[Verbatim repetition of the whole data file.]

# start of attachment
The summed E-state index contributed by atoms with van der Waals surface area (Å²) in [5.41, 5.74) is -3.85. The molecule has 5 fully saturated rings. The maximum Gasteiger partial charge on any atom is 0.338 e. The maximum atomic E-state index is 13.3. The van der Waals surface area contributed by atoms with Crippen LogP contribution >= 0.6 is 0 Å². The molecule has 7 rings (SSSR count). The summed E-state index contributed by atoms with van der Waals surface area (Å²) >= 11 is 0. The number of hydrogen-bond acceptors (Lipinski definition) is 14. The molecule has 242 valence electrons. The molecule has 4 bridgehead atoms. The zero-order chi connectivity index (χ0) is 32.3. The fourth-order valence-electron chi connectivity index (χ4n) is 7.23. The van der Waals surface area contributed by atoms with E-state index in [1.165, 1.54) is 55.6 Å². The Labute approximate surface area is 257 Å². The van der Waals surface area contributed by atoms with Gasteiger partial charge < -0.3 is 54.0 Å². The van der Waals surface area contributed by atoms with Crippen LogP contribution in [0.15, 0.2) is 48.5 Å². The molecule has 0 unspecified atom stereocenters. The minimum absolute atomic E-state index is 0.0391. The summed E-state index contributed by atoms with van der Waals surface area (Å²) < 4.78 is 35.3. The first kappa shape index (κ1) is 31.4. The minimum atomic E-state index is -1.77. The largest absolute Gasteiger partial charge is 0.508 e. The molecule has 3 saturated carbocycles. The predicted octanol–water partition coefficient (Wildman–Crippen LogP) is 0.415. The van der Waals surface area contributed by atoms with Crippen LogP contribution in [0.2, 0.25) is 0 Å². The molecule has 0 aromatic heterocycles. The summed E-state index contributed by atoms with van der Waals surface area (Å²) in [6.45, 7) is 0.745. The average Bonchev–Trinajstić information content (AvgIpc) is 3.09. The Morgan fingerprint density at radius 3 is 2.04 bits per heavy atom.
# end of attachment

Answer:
The summed E-state index contributed by atoms with van der Waals surface area (Å²) in [5.41, 5.74) is -3.85. The molecule has 5 fully saturated rings. The maximum Gasteiger partial charge on any atom is 0.338 e. The maximum atomic E-state index is 13.3. The van der Waals surface area contributed by atoms with Crippen LogP contribution >= 0.6 is 0 Å². The molecule has 7 rings (SSSR count). The summed E-state index contributed by atoms with van der Waals surface area (Å²) >= 11 is 0. The number of hydrogen-bond acceptors (Lipinski definition) is 14. The molecule has 242 valence electrons. The molecule has 4 bridgehead atoms. The zero-order chi connectivity index (χ0) is 32.3. The fourth-order valence-electron chi connectivity index (χ4n) is 7.23. The van der Waals surface area contributed by atoms with E-state index in [1.165, 1.54) is 55.6 Å². The Labute approximate surface area is 257 Å². The van der Waals surface area contributed by atoms with Gasteiger partial charge < -0.3 is 54.0 Å². The van der Waals surface area contributed by atoms with Crippen LogP contribution in [0.15, 0.2) is 48.5 Å². The molecule has 0 unspecified atom stereocenters. The minimum absolute atomic E-state index is 0.0391. The summed E-state index contributed by atoms with van der Waals surface area (Å²) < 4.78 is 35.3. The first kappa shape index (κ1) is 31.4. The minimum atomic E-state index is -1.77. The largest absolute Gasteiger partial charge is 0.508 e. The molecule has 3 saturated carbocycles. The predicted octanol–water partition coefficient (Wildman–Crippen LogP) is 0.415. The van der Waals surface area contributed by atoms with Crippen LogP contribution in [0.2, 0.25) is 0 Å². The molecule has 0 aromatic heterocycles. The summed E-state index contributed by atoms with van der Waals surface area (Å²) in [6.45, 7) is 0.745. The average Bonchev–Trinajstić information content (AvgIpc) is 3.09. The Morgan fingerprint density at radius 3 is 2.04 bits per heavy atom.